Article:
Concepts are general organizing ideas, and there are often very few of them taught in a course, along with their many applications. Key concepts may be identified by:

  • reading the learning objectives on the course outline or the course description,
  • referring to the lecture outline to identify recurring themes,
  • thinking about the common aspects of problems you are solving.

Learn and understand the small amount of information essential to each concept. If in doubt, ask the professor what is important for you to “get.”

PDF: Quantitative Concept Summary Strategy. Example of a concept summary for Equilibrium of a Rigid Body (Physics).

Purpose and method

To provide a structure for organizing fundamental, general ideas. The mental work involved in constructing the summary helps clarify the basic ideas and shift the information from working memory to long-term memory. This is an excellent study tool, for quick review.

The organizational elements are

  1. Concept Title
    You can identify key ideas by referring to the course outline, chapter headings in the text, lecture outline. Sometimes concepts are thought of individually, other times they are meaningfully grouped for better recall (e.g., Depreciation, Capital Cost Allowance, and Half-Year Rule; acid, base and PH).
  2. Use general categories to organize material, and then add specific details as appropriate. Sample general categories may include:
    • Allowable key formula- check summary page of text or ask professor
    • Definitions- define every term, unit and symbol
    • Additional important information- sign conventions, reference values, meaning of zero values, situations in which formula do not work, etc.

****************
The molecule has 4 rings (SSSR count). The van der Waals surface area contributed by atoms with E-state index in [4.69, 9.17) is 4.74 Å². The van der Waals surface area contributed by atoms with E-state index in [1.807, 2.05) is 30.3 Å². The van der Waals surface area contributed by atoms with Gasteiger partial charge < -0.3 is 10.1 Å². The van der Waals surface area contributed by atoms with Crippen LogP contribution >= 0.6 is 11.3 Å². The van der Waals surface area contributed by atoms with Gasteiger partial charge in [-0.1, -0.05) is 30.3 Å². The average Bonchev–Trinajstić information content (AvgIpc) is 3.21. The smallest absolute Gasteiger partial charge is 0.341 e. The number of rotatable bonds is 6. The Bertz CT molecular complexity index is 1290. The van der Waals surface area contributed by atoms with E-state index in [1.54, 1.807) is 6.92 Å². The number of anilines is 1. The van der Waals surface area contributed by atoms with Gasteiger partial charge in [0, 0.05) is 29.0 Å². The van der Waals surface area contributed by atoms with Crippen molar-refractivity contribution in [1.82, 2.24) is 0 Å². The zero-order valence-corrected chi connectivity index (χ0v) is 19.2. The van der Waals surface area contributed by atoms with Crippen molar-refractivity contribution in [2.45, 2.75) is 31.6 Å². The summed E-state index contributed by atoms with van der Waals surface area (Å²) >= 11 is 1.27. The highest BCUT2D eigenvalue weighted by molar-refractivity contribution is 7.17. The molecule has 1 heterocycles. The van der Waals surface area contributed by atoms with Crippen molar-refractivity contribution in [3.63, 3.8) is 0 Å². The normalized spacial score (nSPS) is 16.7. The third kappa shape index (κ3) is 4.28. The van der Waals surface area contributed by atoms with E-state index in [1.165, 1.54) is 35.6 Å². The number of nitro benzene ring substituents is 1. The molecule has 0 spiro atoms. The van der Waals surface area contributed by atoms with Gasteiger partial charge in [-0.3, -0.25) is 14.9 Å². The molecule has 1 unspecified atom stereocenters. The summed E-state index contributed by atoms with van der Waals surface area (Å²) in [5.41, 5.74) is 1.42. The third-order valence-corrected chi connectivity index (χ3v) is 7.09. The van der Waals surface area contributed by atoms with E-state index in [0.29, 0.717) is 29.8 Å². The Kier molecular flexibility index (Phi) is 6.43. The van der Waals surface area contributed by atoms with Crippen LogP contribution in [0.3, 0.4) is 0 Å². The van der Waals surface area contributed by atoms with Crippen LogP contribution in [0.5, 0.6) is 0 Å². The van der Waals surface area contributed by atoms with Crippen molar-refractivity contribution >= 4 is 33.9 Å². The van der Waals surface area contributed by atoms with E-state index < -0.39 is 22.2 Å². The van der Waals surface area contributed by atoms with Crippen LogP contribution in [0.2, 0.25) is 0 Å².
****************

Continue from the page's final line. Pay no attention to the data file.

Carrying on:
• Simple examples or explanations- use your own words, diagrams, or analogies to deepen your thinking and check your understanding
    • List of relevant knowns and unknowns—to help you know which concepts are associated with which problems, use crucial knowns to help distinguish among problems.

 

Range of problems strategy

Exams will challenge you to apply your knowledge to new situations, so prepare by creating questions or problems that are slightly different in some variable from your homework problems.

Actively think about the range of problems that are associated with a concept. Think in terms of both

  1. level of difficulty of the problems
  2. common kinds of difficult problems.

Use this to anticipate different kinds of difficult problems for exam preparation, and solve some practice problems to test yourself. This is an excellent activity for a study group.

PDF: Range of Problems Strategy.

What to do when you’re stuck

Common types of difficult problems

Taken from: J. Fleet, F. Goodchild, R. Zajchowski, Learning for Success, 2006

See if the problem you’re stuck on falls into one of these categories. Recognizing the type of difficulty you’re facing can be helpful.

  • Hidden knowns: needed information is hidden in a phrase or diagram (e.g., “at rest” means initial v = 0 in physics).
  • Multipart-same concept: a problem may comprise 2 or more sub-problems, each involving the same concept. This type of problem can be solved only by identifying the given information in light of these sub-problems
  • Multipart-different concepts: same idea as above, but the sub-problems involve the use of different concepts
  • Multipart-simultaneous equations: same idea as above, but no single sub-problem can be solved by itself. You may have 2 unknowns and 2 equations or 3 unknowns and 3 equations, and you will need to solve them simultaneously, e.g. using substitution, comparison, addition and subtraction, matrices, etc.
  • Work backwards: some problems look different because to solve them you have to work in reverse order from problems you have previously solved